Multilevel logistic regression was used to identify the relationship between the regional deprivation level and dental care utilization purpose, adjusting for individual-level variables, in adults aged 19+ in the 2008 Korean Community Health Survey (n=220 258).
Among Korean adults, 12.8% used dental care to undergo examination and 21.0% visited a dentist for other reasons. In the final model, regional deprivation level was associated with significant variations in dental care utilization for examination (p<0.001). However, this relationship was not shown with dental care utilization for other reasons in the final model.
This study’s findings suggest that policy interventions should be considered to reduce regional variations in rates of dental care utilization for examination.


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    BMC Oral Health.2023;[Epub]     CrossRef
  • Dental Expenditure by Household Income in Korea over the Period 2008–2017: A Review of the National Dental Insurance Reform
    Hosung Shin, Han-A Cho, Bo-Ra Kim
    International Journal of Environmental Research and Public Health.2021; 18(8): 3859.     CrossRef
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    Kyung-Yi Do, Sook Moon
    International Journal of Environmental Research and Public Health.2020; 17(6): 1906.     CrossRef
  • Change over a period of 9 years in self-reported oral health of a middle-aged population using 4-6th KNHANES data
    Song-Yi Kim, Nam-Hee Kim
    Journal of Korean Academy of Oral Health.2019; 43(2): 50.     CrossRef
  • The role of healthcare system in dental check‐ups in 27 European countries: multilevel analysis
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    Journal of Public Health Dentistry.2017; 77(3): 244.     CrossRef
  • The Association Among Individual and Contextual Factors and Unmet Healthcare Needs in South Korea: A Multilevel Study Using National Data
    Seung Eun Lee, Miyeon Yeon, Chul-Woung Kim, Tae-Ho Yoon
    Journal of Preventive Medicine and Public Health.2016; 49(5): 308.     CrossRef
  • Dental care utilization in the west of Iran: a cross-sectional analysis of socioeconomic determinants
    Satar Rezaei, Esmail Ghahramani, Mohammad Hajizadeh, Bijan Nouri, Sheno Bayazidi, Fatemah Khezrnezhad
    International Journal of Human Rights in Healthcare.2016; 9(4): 235.     CrossRef
The Incidence of Stroke by Socioeconomic Status, Age, Sex, and Stroke Subtype: A Nationwide Study in Korea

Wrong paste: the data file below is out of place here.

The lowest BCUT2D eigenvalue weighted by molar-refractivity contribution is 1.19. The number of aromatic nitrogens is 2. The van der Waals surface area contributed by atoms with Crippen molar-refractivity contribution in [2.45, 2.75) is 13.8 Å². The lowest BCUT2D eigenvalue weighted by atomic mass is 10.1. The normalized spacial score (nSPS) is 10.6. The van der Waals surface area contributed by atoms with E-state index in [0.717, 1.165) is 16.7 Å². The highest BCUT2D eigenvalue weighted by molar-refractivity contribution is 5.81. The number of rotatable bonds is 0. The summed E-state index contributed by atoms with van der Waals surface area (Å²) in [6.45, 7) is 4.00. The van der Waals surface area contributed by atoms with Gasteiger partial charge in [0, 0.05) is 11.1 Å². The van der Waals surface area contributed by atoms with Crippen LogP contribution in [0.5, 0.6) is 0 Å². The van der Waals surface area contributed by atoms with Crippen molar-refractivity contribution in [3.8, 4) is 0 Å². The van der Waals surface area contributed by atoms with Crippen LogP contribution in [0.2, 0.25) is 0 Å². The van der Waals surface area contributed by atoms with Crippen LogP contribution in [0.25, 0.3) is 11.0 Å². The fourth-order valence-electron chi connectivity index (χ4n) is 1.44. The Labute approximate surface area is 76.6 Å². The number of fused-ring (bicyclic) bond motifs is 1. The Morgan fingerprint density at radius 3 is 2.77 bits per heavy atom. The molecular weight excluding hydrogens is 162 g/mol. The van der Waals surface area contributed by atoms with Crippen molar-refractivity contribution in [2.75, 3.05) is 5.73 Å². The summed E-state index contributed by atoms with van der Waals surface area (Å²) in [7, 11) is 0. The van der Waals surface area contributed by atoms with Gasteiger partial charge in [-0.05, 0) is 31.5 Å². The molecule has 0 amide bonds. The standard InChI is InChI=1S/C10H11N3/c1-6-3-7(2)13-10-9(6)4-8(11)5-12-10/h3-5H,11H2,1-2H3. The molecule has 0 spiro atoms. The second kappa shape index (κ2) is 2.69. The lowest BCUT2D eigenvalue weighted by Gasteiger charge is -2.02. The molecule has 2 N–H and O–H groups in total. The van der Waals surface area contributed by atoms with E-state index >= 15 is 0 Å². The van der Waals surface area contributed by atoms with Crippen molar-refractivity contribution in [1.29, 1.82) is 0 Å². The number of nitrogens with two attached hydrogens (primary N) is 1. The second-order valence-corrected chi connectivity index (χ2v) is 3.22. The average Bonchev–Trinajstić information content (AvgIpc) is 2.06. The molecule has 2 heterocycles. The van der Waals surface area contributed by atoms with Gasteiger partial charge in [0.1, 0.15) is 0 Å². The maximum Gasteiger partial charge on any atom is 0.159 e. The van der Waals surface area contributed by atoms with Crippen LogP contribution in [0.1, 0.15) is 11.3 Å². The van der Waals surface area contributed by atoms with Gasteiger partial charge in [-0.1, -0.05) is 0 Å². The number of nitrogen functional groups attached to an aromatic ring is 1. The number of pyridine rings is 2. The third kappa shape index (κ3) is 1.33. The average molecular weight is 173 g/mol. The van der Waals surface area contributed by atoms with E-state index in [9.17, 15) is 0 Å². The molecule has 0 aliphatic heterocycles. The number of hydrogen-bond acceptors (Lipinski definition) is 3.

Su Ra Seo, Su Young Kim, Sang-Yi Lee, Tae-Ho Yoon, Hyung-Geun Park, Seung Eun Lee, Chul-Woung Kim
J Prev Med Public Health. 2014;47(2):104-112.   Published online March 31, 2014
  • 12,254 View
  • 169 Download
  • 29 Crossref
AbstractAbstract PDF

To date, studies have not comprehensively demonstrated the relationship between stroke incidence and socioeconomic status. This study investigated stroke incidence by household income level in conjunction with age, sex, and stroke subtype in Korea.


Contributions by the head of household were used as the basis for income levels. Household income levels for 21 766 036 people were classified into 6 groups. The stroke incidences were calculated by household income level, both overall within income categories and further by age group, sex, and stroke subtype. To present the inequalities among the six ranked groups in a single value, the slope index of inequality and relative index of inequality were calculated.


In 2005, 57 690 people were first-time stroke patients. The incidences of total stroke for males and females increased as the income level decreased. The incidences of stroke increased as the income level decreased in those 74 years old and under, whereas there was no difference by income levels in those 75 and over. Intracerebral hemorrhage for the males represented the highest inequality among stroke subtypes. Incidences of subarachnoid hemorrhage did not differ by income levels.


The incidence of stroke increases as the income level decreases, but it differs according to sex, age, and stroke subtype. The difference in the relative incidence is large for male intracerebral hemorrhage, whereas the difference in the absolute incidence is large for male ischemic stroke.



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JPMPH : Journal of Preventive Medicine and Public Health